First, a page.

- Parikh V, Naughton SX, Yegla B, Guzman DM. Impact of partial dopamine depletion on cognitive flexibility in BDNF heterozygous mice. Psychopharmacology 2016; 233: 1361-1375.
- Parikh V, Kutlu M, Gould TJ. nAChR dysfunction as a common substrate for schizophrenia and comorbid nicotine addiction: current trends and perspectives. Schizophrenia Research 2016; 171: 1-15.
- Parikh V, Cole RD, Patel PJ, Poole RL, Gould TJ. Cognitive control deficits during mecamylamine-precipitated withdrawal in mice: Possible links to frontostriatal BDNF imbalance. Neurobiology of Learning and Memory 2016; 128: 110-116.
- Cole RD, Poole RL, Guzman D, Gould TJ, Parikh V. Contributions of β2 subunit-containing nAChRs to chronic nicotine-induced alterations in cognitive flexibility in mice. Psychopharmacology 2015; 232: 1207-1217.
- Yegla B, Parikh V. Rejuvenating procholinergic treatments for cognition enhancement in AD: current challenges and future prospects. Frontiers in Systems Neuroscience 2015; 8: 254.
- Parikh V, Bernard CS, Naughton SX, Yegla B. Interactions between Aβ oligomers and presynaptic cholinergic signaling: age-dependent effects on attentional capacities. Behavioral Brain Research 2014; 274: 30-42.
- Parikh V, Naughton SX, Shi X, Kelley LK, Yegla B, Rawls SM, Unterwald EM. Cocaine- induced neuroadaptations in striatal glutamate signaling and behavioral sensitization. Neurochemistry International 2014; 75:54-65.
- Yegla B, Parikh V. Effects of sustained proNGF blockade on attentional capacities in aged rats with compromised cholinergic system. Neuroscience 2014; 261:118-132.
- D’Amore DE, Tracy BA, Parikh V. Exogenous BDNF facilitates strategy shifting by modulating glutamate dynamics in the dorsal striatum. Neuropharmacology 2013; 75: 312-323.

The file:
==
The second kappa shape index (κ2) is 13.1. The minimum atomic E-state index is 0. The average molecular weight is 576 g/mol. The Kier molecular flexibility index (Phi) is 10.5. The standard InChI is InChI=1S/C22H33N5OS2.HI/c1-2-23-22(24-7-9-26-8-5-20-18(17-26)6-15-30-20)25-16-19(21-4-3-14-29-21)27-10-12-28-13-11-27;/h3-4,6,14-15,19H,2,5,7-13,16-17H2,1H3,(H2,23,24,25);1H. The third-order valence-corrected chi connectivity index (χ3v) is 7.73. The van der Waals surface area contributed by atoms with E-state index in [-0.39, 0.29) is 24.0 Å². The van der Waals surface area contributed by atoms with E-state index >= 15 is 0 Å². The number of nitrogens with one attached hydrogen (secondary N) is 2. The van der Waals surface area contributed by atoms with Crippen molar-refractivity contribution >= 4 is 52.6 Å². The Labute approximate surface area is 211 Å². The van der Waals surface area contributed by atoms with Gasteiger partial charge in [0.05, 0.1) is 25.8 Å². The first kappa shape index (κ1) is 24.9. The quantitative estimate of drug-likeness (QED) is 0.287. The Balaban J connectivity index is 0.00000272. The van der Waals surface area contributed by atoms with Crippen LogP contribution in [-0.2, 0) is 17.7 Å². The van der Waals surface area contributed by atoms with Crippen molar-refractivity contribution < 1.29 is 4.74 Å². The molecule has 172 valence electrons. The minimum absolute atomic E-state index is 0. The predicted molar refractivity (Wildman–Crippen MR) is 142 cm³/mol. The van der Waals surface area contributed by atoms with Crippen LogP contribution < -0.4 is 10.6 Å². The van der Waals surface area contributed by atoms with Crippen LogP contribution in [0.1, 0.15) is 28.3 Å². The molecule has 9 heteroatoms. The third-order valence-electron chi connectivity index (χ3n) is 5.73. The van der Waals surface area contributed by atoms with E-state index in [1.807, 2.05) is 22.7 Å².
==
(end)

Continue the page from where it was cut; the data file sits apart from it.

- Ortega LA, Tracy BA, Gould TJ, Parikh V. Effect of chronic low- and high-dose nicotine on cognitive flexibility in C57BL/6J mice. Behavioral Brain Research 2013; 238: 134-145.
- Parikh V, St. Peters M, Blakely RD, Sarter M. The presynaptic choline transporter imposes limits on sustained cortical acetylcholine release and attention. The Journal of Neuroscience 2013; 33: 2326-2337.
- Parikh V, Howe WM, Welchko R, Naughton SX, Han D, D’Amore DE, Turner DL, Sarter M. Diminished trkA receptor signaling reveals cholinergic-attentional vulnerability of aging. European Journal of Neuroscience 2013; 37: 278-293.
- Parikh V, Ji J, Decker MW, Sarter M. Prefrontal β2 subunit-containing and α7 nAChRs differentially control glutamatergic and cholinergic signaling. The Journal of Neuroscience 2010; 30: 3518-3530.
- Parikh V, Kozak R, Martinez V, Sarter M. Prefrontal acetylcholine release controls cue detection on multiple time scales. Neuron 2007; 56: 141-54.
- Sarter M, Parikh V. Choline transporters, cholinergic transmission and cognition. Nature Reviews Neuroscience 2005; 6:48-56.
- Cellular Neuroscience (NSI 2122)
- Neurobiology of Learning and Memory (PSY 3566)
- Neurobiology of Executive Function and Dysfunction (PSY 8310)
- Psychopharmacology (PSY 3561)
- Techniques in Neuroscience (NSI 3087)
- Writing-intensive Capstone in Neuroscience (NSI 4197)